My lone, rechargeable, electric mower is not going to make any appreciable difference and yet I was following the choice of a neighbor and I tend to believe the words of Albert Einstein, spoken in 1953, “The world is a dangerous place, not because of those who do evil, but because of those who look on and do nothing.” He wasn’t talking about climate change of course, but of the horrors uncovered in the wake of the Holocaust. Consider how radical his statement was. In the wake of so much “doing” of evil, he argued that it was inaction by so many that we had to fear most, inaction that made the world most dangerous. Martin Luther King, Jr. echoed this in his Letter from Birmingham Jail ten years later, a letter in which he excoriates the majority of white liberals for their complacency and “donothingness” regarding the civil rights movement.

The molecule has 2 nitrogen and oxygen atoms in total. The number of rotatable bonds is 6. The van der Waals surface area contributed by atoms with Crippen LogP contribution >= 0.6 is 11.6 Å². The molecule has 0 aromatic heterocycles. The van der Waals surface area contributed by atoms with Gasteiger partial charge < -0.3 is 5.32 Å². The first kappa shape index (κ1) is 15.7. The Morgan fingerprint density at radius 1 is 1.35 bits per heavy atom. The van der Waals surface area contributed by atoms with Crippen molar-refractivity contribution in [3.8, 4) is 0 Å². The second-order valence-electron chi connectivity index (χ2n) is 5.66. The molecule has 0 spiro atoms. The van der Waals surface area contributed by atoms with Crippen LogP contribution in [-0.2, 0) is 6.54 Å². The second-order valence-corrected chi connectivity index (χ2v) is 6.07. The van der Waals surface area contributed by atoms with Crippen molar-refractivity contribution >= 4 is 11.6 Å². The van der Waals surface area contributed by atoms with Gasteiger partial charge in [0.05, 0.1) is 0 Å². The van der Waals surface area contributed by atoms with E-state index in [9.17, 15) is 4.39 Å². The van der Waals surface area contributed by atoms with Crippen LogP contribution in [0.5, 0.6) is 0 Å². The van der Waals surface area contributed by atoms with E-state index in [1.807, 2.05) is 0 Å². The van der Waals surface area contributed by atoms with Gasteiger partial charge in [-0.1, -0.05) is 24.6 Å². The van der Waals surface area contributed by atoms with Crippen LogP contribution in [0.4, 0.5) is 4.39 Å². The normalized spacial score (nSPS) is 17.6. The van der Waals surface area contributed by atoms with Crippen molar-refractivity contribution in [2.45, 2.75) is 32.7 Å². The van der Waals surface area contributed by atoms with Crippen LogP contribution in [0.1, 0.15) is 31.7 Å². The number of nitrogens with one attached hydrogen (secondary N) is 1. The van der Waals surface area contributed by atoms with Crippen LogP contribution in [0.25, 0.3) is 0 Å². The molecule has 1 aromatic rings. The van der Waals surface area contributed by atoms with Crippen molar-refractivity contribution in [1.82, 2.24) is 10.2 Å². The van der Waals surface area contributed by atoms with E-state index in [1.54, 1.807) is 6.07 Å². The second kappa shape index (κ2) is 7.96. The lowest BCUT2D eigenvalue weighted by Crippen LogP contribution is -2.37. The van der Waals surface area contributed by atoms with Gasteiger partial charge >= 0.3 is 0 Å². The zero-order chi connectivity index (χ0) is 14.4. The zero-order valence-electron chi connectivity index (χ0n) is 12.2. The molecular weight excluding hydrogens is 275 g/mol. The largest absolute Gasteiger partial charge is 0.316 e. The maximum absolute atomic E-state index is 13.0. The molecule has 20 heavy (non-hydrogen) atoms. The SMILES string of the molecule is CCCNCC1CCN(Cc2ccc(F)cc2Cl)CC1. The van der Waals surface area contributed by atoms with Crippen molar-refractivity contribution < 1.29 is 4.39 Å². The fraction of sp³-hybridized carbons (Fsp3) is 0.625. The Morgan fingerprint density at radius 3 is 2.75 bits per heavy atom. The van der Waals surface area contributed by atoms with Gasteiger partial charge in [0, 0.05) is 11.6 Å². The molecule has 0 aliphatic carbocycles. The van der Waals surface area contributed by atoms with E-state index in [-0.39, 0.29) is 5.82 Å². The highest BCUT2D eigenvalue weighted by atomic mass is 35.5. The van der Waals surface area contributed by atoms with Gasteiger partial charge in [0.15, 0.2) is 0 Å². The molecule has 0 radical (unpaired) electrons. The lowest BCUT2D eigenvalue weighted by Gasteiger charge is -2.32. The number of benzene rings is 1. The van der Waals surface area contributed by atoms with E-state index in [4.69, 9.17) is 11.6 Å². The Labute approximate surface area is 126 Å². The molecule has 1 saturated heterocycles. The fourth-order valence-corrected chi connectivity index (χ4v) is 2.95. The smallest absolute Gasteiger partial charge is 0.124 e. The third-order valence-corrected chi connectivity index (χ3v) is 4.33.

How different is complacency about climate change than that displayed in either of these critical passages of (in)humanity? How costly is donothingness for us in this century?
Long before Einstein was born, an English clergyman, Sydney Smith, born in 1771 said, “It is the greatest of all mistakes to do nothing because you can only do little – do what you can.”
A young woman, Vera Günther, from Bochum, North Rhine-Westphalia, Germany has a few things to say about “doing what you can” in her talk, “Why it is Better to Do Something Small.” She argues humbly and compellingly that each small step takes you to the next small step and the next and each of these enlarges the original idea, and tends to draw more people into the process of addressing a problem far too big for one person, however passionate, to solve.
This week, I listened to the deflation of a friend, a dedicated friend whose concerted activism I admire, who not only works diligently to align her own choices with a sustainable planet, but to educate and advocate with many, many others locally and with state and national elected leaders. She shared a passage in Justice on Earth, edited by Manish Mishra-Marzetti and Jennifer Nordstrom, that had left her feeling demoralized: